Drone-killing laser gives glimpse into future AUKUS projects

Written by defence correspondent Andrew Greene

Posted 2 September 2023 | ABC News Australia

On a remote weapons range in far western New South Wales, technicians test-fire a lethal but invisible laser to bring down an unmanned aerial vehicle, or drone, in what's believed to be the first demonstration of its kind on Australian soil.

Working in dusty and hot conditions, employees of a Canberra-based defence company are trying to refine directed-energy (DE) technology, which in coming years is expected to be deployed on battlefields across the world.

A DE weapon concentrates large amounts of electromagnetic energy on a remote target, in the form of light (a laser).

Alternatively, microwaves and radio waves can also be used.

"Lasers offer a lot of advantages; they're very good at hitting high-speed targets," explains executive vice-president for EOS Defence Systems Matt Jones.

"If you can keep energy up to a laser you can keep engaging the target — so, in a traditional sense, against traditional engagement systems it offers some significant advantages."

Directed energy is categorised as a form of electronic warfare technology and is one of the advanced capabilities that is a focus of Pillar 2 for the AUKUS partnership.

Earlier this year, the Albanese government also announced that directed-energy technology would be a priority in its new $3.4 billion Advanced Strategic Capabilities Accelerator (ASCA) program.

Over the past three years, the Pentagon is reported to have spent an average of $US1 billion ($A1.5 billion) on developing DE technology, which the US and other nations have spent decades pursuing.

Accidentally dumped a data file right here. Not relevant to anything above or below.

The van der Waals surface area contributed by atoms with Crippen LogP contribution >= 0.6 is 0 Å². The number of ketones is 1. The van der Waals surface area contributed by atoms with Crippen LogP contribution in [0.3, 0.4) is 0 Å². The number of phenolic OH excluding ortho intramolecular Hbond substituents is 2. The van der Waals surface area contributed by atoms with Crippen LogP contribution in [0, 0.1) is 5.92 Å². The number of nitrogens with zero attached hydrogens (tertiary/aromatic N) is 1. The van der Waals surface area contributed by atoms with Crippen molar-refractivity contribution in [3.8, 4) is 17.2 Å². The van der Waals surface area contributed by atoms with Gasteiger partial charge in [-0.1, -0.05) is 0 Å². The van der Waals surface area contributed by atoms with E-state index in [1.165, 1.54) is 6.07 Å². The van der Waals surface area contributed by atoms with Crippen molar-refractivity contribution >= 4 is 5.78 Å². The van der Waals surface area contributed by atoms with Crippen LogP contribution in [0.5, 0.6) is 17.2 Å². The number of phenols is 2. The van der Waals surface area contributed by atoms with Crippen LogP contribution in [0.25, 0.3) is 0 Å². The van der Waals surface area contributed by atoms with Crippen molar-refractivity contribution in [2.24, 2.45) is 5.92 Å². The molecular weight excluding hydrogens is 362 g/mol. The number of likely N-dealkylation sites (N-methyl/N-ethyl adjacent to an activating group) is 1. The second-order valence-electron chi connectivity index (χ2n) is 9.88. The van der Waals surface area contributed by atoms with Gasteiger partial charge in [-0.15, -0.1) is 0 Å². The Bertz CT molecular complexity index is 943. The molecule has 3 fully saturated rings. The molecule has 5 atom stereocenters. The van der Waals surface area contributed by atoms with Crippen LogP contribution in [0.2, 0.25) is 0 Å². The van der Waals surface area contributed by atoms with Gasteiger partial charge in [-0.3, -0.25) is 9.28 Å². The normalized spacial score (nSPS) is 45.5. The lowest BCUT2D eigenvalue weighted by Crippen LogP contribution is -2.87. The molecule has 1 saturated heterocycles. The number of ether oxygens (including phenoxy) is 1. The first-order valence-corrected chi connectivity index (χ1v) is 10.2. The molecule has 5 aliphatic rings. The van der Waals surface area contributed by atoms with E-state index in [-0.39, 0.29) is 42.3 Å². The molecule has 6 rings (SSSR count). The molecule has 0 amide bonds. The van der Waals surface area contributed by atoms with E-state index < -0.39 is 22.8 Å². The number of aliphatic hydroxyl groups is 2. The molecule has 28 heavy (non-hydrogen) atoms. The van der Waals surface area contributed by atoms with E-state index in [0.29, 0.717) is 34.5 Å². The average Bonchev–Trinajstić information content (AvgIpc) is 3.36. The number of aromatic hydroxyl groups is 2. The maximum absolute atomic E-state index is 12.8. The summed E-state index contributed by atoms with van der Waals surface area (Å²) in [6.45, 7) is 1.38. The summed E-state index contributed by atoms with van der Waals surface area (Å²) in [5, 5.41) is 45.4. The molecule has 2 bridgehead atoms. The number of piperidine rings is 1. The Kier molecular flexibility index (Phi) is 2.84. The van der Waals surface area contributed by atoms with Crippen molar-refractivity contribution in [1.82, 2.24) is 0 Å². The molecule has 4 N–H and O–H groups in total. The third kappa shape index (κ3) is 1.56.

"It's a very difficult technology to implement and the fact that people have been investigating it since the early 1960s really indicates that," University of New South Wales associate professor Sean O'Byrne says. 

"They generate a lot of heat, and that heat can actually damage the device itself. 

"So, there's a fine balance between how much light you can produce and damaging the thing that's producing the light — and on the battlefield, that's a significant issue."

Despite the difficulties with developing directed-energy weapons, Professor O'Byrne believes they could eventually hold numerous advantages over existing weapons that require traditional ammunition.

"They effectively try to melt or bake the object that they're hitting – you don't need to have the equivalent of bullets — it's all light," he said. 

"Because it's directed, you get no collateral damage from an explosion or something like that, so you can direct it at a target and not hit things that you don't want to hit.

"So, those are significant advantages – but there are commensurate disadvantages as well."

At the Klondyke Range Complex (around 800 kilometres north-west of Sydney) the ABC was last month invited to watch as EOS unleashed a developmental 34-kilowatt high energy laser system against small quadcopter drones out to distances of 1,000 metres and beyond.

From inside a protective shipping container with window shutters down, observers wearing protective eyewear witnessed a DJI Mavic drone being targeted by a directed-energy counter-Unmanned Aerial System (UAS) weapon.

When the moving target is hit by the laser, its internal circuits perform one reset where the drone loses altitude and then recovers, before the flight controls are melted and it can no longer maintain flight – a successful "aerodynamic kill".

Despite the growing importance of unmanned aerial vehicles, as demonstrated by the Ukrainian conflict, the Australian Defence Force still has no counter-drone capability within its current Integrated Investment Plan.

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